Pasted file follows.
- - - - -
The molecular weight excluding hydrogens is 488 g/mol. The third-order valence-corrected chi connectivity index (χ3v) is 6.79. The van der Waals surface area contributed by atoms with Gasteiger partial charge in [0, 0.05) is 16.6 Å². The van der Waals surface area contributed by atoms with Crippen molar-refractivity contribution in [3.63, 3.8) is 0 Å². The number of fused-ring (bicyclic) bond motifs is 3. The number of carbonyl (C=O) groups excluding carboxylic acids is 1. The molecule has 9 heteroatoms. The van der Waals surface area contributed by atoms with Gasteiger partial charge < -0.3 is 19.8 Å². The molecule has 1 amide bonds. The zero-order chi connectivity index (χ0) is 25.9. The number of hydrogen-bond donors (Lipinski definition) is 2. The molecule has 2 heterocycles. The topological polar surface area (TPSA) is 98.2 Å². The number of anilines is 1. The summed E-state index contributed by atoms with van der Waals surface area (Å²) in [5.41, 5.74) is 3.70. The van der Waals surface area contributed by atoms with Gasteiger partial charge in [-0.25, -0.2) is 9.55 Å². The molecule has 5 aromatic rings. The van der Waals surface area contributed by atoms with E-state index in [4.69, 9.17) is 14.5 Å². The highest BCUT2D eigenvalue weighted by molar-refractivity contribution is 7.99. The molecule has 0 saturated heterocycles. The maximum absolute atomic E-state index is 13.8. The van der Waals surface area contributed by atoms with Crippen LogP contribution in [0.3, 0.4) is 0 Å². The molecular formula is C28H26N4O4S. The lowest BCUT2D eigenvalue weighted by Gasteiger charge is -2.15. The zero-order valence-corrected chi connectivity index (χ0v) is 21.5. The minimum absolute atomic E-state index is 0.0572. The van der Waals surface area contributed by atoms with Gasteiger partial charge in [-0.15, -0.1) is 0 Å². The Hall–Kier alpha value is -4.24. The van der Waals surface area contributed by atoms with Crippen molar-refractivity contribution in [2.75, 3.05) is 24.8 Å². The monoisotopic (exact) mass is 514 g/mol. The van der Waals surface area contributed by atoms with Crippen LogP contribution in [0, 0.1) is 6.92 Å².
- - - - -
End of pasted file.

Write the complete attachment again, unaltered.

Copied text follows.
The molecular weight excluding hydrogens is 488 g/mol. The third-order valence-corrected chi connectivity index (χ3v) is 6.79. The van der Waals surface area contributed by atoms with Gasteiger partial charge in [0, 0.05) is 16.6 Å². The van der Waals surface area contributed by atoms with Crippen molar-refractivity contribution in [3.63, 3.8) is 0 Å². The number of fused-ring (bicyclic) bond motifs is 3. The number of carbonyl (C=O) groups excluding carboxylic acids is 1. The molecule has 9 heteroatoms. The van der Waals surface area contributed by atoms with Gasteiger partial charge < -0.3 is 19.8 Å². The molecule has 1 amide bonds. The zero-order chi connectivity index (χ0) is 25.9. The number of hydrogen-bond donors (Lipinski definition) is 2. The molecule has 2 heterocycles. The topological polar surface area (TPSA) is 98.2 Å². The number of anilines is 1. The summed E-state index contributed by atoms with van der Waals surface area (Å²) in [5.41, 5.74) is 3.70. The van der Waals surface area contributed by atoms with Gasteiger partial charge in [-0.25, -0.2) is 9.55 Å². The molecule has 5 aromatic rings. The van der Waals surface area contributed by atoms with E-state index in [4.69, 9.17) is 14.5 Å². The highest BCUT2D eigenvalue weighted by molar-refractivity contribution is 7.99. The molecule has 0 saturated heterocycles. The maximum absolute atomic E-state index is 13.8. The van der Waals surface area contributed by atoms with Crippen LogP contribution in [0.3, 0.4) is 0 Å². The molecular formula is C28H26N4O4S. The lowest BCUT2D eigenvalue weighted by Gasteiger charge is -2.15. The zero-order valence-corrected chi connectivity index (χ0v) is 21.5. The minimum absolute atomic E-state index is 0.0572. The van der Waals surface area contributed by atoms with Gasteiger partial charge in [-0.15, -0.1) is 0 Å². The Hall–Kier alpha value is -4.24. The van der Waals surface area contributed by atoms with Crippen molar-refractivity contribution in [2.75, 3.05) is 24.8 Å². The monoisotopic (exact) mass is 514 g/mol. The van der Waals surface area contributed by atoms with Crippen LogP contribution in [0, 0.1) is 6.92 Å².